At the end of the third day, echocardiography showed that both PDAs were closed. Hypoxia responded well to nasal oxygen and tachypnea regressed, and the pathology causing hypoxia was transient tachypnea of the newborn. The baby was, then, discharged with normal oxygen saturation and well condition on the fourth day.

At eight months of follow-up, the patient presented with weakness in her left arm. On her neurological examination, there were 4/5 tone in her left arm and 5/5 tone in her right arm. On Doppler echocardiography, there were secundum ASD 4-mm in diameter and right aortic arch. Doppler USG indicated reversed flow direction on the left vertebral artery which was compatible with the subclavian steal syndrome. Thoracic CT angiography revealed the absence of origin of the LSCA from the aorta and the connection with LSCA and left vertebral artery.

A written informed consent was obtained from each parent.

Discussion

Isolation of the subclavian artery is a rare aortic arch anomaly with fewer than 100 cases reported in the literature. Isolation of the LSCA is seen in 0.8% of the right aortic arches.[4] In normal cardiac pathology, the reported case is very rare and the first case similar to this one was reported in 2006 by Madan et al.[3]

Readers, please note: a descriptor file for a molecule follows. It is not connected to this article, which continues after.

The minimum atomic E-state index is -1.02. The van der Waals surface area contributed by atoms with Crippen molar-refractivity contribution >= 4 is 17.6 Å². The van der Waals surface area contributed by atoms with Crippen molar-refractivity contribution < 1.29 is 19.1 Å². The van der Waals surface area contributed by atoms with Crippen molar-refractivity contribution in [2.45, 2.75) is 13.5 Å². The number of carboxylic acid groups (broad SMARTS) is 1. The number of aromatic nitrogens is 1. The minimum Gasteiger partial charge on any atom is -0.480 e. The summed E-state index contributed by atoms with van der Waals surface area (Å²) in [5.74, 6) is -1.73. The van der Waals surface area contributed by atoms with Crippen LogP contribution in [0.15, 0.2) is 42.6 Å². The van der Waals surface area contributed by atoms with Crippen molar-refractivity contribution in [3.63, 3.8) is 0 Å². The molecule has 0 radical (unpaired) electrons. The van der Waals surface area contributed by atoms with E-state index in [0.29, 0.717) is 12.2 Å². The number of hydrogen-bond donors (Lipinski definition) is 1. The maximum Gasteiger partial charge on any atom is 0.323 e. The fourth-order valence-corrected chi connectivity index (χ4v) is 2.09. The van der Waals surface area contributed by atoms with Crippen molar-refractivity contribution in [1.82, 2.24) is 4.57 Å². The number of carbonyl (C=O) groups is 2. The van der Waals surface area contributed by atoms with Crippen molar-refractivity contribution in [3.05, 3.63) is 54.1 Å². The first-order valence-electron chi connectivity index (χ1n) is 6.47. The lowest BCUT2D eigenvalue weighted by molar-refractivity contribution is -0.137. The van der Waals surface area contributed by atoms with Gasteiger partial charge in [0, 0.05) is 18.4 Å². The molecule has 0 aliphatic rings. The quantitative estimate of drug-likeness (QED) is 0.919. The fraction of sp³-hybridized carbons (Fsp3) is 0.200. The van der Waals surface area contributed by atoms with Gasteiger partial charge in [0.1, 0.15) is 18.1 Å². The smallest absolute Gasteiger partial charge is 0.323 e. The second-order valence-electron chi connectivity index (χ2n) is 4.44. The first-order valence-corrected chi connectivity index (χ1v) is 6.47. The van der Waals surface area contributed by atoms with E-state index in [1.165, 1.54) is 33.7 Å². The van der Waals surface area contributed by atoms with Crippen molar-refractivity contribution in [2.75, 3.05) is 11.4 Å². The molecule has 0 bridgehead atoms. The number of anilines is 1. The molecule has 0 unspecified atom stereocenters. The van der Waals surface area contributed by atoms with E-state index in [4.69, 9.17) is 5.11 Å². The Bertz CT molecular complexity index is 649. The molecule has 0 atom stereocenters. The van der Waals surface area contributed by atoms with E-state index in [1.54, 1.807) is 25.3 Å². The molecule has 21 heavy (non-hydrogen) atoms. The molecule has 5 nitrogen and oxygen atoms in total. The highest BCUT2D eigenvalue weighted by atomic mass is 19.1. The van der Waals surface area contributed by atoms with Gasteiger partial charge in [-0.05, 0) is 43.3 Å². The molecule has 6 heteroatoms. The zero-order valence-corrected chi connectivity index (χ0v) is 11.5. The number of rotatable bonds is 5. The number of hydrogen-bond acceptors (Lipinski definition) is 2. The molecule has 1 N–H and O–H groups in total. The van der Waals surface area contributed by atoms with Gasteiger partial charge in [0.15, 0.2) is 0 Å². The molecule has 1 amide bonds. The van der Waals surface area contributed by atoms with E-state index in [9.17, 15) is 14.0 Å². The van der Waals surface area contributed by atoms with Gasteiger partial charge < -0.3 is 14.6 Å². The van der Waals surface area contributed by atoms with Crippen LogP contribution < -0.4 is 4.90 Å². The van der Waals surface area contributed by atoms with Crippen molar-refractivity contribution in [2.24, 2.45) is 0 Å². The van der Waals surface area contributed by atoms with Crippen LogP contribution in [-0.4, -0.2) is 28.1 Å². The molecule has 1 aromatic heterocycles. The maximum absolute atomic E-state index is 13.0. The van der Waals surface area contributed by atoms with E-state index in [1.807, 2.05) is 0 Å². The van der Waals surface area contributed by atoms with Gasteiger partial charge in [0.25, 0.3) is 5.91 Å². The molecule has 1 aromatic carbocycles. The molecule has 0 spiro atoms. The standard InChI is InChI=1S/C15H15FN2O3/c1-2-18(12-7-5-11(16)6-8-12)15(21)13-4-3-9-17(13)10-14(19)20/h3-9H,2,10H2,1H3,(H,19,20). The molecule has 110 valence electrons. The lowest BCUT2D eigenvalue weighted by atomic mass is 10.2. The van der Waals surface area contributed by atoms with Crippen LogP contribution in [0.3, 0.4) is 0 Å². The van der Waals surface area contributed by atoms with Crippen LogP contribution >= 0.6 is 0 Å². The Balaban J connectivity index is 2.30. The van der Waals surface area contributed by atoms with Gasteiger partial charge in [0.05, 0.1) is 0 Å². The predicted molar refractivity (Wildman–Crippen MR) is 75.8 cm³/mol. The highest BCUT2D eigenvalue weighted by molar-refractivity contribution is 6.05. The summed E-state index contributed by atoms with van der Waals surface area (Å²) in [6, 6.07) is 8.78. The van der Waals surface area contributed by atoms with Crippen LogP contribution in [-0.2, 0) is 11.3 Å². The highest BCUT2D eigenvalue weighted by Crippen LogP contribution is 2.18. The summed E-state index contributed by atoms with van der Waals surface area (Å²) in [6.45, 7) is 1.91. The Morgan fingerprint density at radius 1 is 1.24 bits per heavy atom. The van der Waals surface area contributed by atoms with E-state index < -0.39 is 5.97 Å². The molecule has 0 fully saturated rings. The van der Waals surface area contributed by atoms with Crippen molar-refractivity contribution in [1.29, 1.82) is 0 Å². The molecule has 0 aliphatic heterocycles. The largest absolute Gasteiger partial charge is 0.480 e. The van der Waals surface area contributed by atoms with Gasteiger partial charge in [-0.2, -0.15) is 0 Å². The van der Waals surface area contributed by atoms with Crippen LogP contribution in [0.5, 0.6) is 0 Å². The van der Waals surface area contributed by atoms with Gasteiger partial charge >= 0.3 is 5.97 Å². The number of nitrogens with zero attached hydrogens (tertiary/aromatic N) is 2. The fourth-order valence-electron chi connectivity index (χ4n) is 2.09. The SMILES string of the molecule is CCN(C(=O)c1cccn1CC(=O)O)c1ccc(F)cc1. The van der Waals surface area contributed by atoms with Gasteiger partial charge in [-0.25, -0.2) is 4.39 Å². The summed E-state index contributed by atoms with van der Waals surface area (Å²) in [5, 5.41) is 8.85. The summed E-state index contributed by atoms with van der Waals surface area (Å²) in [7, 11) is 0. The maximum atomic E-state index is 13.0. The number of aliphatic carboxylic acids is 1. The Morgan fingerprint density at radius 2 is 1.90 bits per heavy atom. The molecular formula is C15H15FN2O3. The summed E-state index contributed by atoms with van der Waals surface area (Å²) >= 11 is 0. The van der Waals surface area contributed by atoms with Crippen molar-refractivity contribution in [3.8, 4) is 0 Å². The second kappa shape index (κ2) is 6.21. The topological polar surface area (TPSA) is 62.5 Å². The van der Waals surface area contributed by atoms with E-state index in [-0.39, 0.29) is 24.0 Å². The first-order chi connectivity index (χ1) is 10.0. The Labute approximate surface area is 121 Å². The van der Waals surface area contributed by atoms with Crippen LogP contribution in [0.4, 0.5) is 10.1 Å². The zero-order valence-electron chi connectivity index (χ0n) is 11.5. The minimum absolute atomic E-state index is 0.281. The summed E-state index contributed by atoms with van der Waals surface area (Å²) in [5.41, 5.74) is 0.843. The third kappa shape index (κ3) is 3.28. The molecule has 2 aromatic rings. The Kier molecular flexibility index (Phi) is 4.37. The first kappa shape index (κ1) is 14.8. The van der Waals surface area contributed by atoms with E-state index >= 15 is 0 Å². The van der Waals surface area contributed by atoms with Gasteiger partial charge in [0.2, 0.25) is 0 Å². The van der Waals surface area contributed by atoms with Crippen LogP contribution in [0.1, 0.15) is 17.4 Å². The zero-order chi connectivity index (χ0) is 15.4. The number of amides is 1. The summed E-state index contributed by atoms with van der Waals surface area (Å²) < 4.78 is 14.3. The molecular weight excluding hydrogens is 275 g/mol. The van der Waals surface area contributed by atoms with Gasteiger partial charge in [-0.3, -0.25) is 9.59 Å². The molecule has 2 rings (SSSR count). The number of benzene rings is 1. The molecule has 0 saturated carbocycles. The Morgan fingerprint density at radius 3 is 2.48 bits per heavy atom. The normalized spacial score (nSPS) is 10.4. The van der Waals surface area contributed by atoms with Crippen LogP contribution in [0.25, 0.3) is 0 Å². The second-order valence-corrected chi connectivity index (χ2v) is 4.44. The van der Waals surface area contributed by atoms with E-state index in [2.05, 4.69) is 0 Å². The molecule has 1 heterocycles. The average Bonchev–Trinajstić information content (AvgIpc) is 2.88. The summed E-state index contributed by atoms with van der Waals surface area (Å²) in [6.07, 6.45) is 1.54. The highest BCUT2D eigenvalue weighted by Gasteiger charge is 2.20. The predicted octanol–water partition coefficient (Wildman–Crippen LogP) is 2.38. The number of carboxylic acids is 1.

Edward suggested an embryological model for bilateral ductus arteriosus and isolation of the LSCA with a right aortic arch.[5] Interruption in the double aortic arch plan takes place at two levels; one between the left common carotid and LSCAs and the other one between the LSCA and the descending aorta. Then, this regression results in a right arch with three vessels arising from the arch in the following order: left common carotid, right common carotid, and right subclavian arteries (Figure 3). The LSCA is not attached to either the left common carotid artery or the arch, but rather is tethered to the LPA by a left ductus arteriosus which may be patent or closed. The blood supply to the LSCA may involve a mediastinal, thoracic anastomosis, or vertebral pathway. Therefore, pulmonary steal syndrome and/or subclavian steal syndrome may occur. When the left ductus arteriosus obliterates, the isolated LSCA is filled by retrograde flow from the left vertebral artery, a congenital left subclavian steal similar to our patient.[5]